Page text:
Professor Layton and The Last Specter (DS) Review
A true gentleman leaves no game unreviewed.
The Professor Layton series was born on the Nintendo DS, it seems fitting that this latest instalment will be one of last great games on the system that brought the original to life. Although this is the last Layton title on the DS, it takes you back in time to before Layton met Luke, making it the first game chronologically in the series.
In Last Specter the gentlemanly professor will meet for the first time many of the characters who have become mainstays in the series; it’s an origin story after all. After receiving a letter from a “good friend” Layton and his assistant Emmy head off to investigate some terrible happenings in the town of Misthallery. It seems a giant specter controlled by a magical flute has been making a mess of the city and it’s up to Layton, Emmy and eventually Luke to solve some puzzles and eventually stop it. Just like with Lost Future, there are several twists and unexpected events that happen through the game, revealing any more of the story wouldn’t be any fun for you, unless you’re sadistic.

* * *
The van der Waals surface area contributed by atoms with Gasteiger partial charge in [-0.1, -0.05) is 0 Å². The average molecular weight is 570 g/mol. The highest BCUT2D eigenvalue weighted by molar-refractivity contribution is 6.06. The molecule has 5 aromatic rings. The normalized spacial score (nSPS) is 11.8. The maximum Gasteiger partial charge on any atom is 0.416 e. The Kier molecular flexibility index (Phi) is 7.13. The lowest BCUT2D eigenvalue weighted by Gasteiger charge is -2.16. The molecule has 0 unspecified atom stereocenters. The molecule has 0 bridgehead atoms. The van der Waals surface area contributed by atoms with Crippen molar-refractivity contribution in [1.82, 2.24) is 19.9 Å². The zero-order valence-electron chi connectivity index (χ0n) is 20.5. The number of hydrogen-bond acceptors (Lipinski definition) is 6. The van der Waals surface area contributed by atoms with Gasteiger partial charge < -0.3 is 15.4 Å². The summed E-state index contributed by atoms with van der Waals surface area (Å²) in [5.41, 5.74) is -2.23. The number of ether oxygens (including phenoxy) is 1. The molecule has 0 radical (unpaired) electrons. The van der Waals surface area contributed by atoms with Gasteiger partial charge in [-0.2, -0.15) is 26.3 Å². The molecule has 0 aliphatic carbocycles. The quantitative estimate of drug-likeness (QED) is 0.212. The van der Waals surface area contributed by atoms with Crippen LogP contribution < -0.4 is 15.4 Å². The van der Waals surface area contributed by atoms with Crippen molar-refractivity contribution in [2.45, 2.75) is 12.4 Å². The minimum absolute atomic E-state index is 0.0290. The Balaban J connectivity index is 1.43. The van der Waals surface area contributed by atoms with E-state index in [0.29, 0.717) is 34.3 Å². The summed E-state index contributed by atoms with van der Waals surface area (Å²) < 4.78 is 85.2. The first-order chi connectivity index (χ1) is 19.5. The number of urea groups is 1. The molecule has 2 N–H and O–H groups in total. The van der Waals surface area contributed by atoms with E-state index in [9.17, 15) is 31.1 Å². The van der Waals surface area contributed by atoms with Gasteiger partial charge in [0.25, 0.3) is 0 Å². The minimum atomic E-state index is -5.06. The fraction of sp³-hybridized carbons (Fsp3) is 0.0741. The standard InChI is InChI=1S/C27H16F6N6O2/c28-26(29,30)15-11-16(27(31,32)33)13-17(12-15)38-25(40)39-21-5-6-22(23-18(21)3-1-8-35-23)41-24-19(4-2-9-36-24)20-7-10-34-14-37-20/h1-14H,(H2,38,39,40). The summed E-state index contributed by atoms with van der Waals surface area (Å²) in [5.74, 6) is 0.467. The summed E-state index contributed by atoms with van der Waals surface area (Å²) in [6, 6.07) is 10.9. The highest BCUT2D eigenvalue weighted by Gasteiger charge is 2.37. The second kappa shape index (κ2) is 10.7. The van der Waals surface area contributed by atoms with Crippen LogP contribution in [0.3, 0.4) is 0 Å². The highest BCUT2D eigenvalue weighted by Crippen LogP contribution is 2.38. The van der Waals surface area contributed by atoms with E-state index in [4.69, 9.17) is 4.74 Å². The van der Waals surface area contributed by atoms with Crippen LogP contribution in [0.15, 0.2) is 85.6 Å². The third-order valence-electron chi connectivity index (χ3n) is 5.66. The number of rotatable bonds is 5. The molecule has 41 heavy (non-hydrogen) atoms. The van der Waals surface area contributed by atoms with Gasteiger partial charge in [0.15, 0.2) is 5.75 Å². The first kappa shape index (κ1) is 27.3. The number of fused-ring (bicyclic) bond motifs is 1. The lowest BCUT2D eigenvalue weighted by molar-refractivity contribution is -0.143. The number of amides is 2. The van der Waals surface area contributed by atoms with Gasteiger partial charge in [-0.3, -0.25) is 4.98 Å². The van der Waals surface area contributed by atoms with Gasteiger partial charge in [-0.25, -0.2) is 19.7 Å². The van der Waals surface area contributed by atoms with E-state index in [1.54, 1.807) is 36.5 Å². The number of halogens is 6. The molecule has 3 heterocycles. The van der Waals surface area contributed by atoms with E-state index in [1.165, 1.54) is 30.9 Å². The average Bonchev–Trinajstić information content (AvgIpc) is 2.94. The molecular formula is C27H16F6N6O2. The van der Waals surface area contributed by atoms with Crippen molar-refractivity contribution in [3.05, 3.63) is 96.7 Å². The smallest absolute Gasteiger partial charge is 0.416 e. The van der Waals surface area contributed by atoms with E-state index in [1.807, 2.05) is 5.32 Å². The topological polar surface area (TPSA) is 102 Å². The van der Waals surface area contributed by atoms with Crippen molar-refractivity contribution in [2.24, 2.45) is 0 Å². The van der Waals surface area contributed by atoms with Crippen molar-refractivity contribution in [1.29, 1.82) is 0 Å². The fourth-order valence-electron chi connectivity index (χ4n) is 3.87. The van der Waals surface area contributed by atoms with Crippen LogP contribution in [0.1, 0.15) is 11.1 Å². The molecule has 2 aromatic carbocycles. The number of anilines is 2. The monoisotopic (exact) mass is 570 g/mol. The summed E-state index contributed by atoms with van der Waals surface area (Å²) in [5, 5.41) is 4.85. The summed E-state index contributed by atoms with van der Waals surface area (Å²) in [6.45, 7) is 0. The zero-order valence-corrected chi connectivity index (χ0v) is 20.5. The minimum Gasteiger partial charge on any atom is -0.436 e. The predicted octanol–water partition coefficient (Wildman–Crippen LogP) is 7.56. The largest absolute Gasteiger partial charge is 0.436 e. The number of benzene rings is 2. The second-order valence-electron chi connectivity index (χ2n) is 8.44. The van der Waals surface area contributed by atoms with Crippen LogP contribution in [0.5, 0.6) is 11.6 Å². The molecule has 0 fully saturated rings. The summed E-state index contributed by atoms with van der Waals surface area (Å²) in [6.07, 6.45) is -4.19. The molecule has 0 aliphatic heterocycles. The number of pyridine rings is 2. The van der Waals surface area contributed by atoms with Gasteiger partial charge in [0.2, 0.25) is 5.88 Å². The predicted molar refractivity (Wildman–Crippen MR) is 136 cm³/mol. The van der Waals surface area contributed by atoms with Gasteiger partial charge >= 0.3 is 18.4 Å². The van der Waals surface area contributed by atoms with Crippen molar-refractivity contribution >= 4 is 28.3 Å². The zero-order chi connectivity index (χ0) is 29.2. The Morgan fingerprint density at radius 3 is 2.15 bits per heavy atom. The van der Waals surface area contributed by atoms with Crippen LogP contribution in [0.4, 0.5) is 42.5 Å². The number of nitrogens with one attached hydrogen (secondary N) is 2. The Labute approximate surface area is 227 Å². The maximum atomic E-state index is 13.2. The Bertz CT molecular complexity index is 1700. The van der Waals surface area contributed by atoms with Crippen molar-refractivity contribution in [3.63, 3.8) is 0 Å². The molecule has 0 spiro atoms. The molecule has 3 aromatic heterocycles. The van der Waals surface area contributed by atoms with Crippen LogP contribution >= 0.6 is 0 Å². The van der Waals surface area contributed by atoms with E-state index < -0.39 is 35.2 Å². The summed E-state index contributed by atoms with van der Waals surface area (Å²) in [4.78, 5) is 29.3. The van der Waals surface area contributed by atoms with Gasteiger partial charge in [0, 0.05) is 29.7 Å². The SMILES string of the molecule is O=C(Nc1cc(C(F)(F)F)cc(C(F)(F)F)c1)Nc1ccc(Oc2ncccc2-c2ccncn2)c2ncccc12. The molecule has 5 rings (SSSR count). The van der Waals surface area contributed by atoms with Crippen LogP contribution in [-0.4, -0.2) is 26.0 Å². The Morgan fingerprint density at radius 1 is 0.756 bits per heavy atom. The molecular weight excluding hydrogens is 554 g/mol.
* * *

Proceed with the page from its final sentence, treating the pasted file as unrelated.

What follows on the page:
The bulk of the gameplay and the puzzles in The Last Specter aren’t too different from any of the previous Layton games. However, in this instance this isn’t a bad thing. Of course all the puzzles are new and different, but that’s what makes a Professor Layton game. As with previous Layton titles some of the puzzles must be solved in order to progress through the story, however Level-5 have been more generous with the hint coins this time around so you should never really be stuck. And of course, as with previous titles there are many hidden puzzles that are not needed for story progression. Whilst some of the puzzles are difficult they won’t need anything more than a good head scratch to solve. New to the franchise are more maths based, logic puzzles. For example, one puzzle has you dealing with the properties and angles of a triangle. At certain turning points, usually after a cut scene, thrown at you are several multiple-choice questions. In order to progress you must answer each correctly, the answers to which are based on the story and Layton’s deductions. However, unlike with the other puzzles there is no reward of picarats for correctly answering, that being said, there is no penalty for incorrect guesses, you may just guess again. In a style that you should be used to by now, many of the puzzles don’t fit directly into the story. However, I found it charming and quirky to see how Level-5 was able to squeeze these extra puzzles in to the game. At times it can feel as if it breaks the flow of the story but it is not a major issue. Due to the large size of the town, a transportation system is introduced which has you chauffeured about through the canals of Misthallary. However, I found this to be introduced a tad late into the game and as such it did not get much use. One minor change is the ability to customize the location of the icons on the HUD, not a big deal but still nice to see.